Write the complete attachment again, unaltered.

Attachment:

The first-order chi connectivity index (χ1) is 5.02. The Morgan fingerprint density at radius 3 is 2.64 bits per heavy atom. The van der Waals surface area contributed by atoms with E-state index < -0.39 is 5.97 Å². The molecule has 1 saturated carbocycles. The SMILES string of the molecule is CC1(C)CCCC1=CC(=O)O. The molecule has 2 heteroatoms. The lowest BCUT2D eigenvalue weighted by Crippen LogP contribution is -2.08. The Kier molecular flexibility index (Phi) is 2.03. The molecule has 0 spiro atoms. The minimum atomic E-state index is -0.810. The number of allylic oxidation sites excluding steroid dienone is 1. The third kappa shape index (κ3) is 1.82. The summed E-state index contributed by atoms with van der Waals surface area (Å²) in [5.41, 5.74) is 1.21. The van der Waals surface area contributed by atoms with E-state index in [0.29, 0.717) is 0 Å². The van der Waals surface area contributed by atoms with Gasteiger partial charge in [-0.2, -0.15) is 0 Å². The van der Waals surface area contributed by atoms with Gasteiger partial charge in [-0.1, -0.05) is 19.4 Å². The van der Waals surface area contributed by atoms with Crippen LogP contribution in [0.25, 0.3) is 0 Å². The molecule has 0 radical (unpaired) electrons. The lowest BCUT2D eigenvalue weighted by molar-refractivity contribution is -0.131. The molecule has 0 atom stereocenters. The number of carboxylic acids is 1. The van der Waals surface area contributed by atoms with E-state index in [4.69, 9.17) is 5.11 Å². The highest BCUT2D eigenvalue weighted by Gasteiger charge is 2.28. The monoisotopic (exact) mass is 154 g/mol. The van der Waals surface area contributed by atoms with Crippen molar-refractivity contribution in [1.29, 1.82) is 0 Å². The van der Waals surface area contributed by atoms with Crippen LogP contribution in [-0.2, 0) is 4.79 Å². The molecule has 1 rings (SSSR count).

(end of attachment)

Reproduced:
The first-order chi connectivity index (χ1) is 5.02. The Morgan fingerprint density at radius 3 is 2.64 bits per heavy atom. The van der Waals surface area contributed by atoms with E-state index < -0.39 is 5.97 Å². The molecule has 1 saturated carbocycles. The SMILES string of the molecule is CC1(C)CCCC1=CC(=O)O. The molecule has 2 heteroatoms. The lowest BCUT2D eigenvalue weighted by Crippen LogP contribution is -2.08. The Kier molecular flexibility index (Phi) is 2.03. The molecule has 0 spiro atoms. The minimum atomic E-state index is -0.810. The number of allylic oxidation sites excluding steroid dienone is 1. The third kappa shape index (κ3) is 1.82. The summed E-state index contributed by atoms with van der Waals surface area (Å²) in [5.41, 5.74) is 1.21. The van der Waals surface area contributed by atoms with E-state index in [0.29, 0.717) is 0 Å². The van der Waals surface area contributed by atoms with Gasteiger partial charge in [-0.2, -0.15) is 0 Å². The van der Waals surface area contributed by atoms with Gasteiger partial charge in [-0.1, -0.05) is 19.4 Å². The van der Waals surface area contributed by atoms with Crippen LogP contribution in [0.25, 0.3) is 0 Å². The molecule has 0 radical (unpaired) electrons. The lowest BCUT2D eigenvalue weighted by molar-refractivity contribution is -0.131. The molecule has 0 atom stereocenters. The number of carboxylic acids is 1. The van der Waals surface area contributed by atoms with E-state index in [4.69, 9.17) is 5.11 Å². The highest BCUT2D eigenvalue weighted by Gasteiger charge is 2.28. The monoisotopic (exact) mass is 154 g/mol. The van der Waals surface area contributed by atoms with Crippen molar-refractivity contribution in [1.29, 1.82) is 0 Å². The van der Waals surface area contributed by atoms with Crippen LogP contribution in [-0.2, 0) is 4.79 Å². The molecule has 1 rings (SSSR count).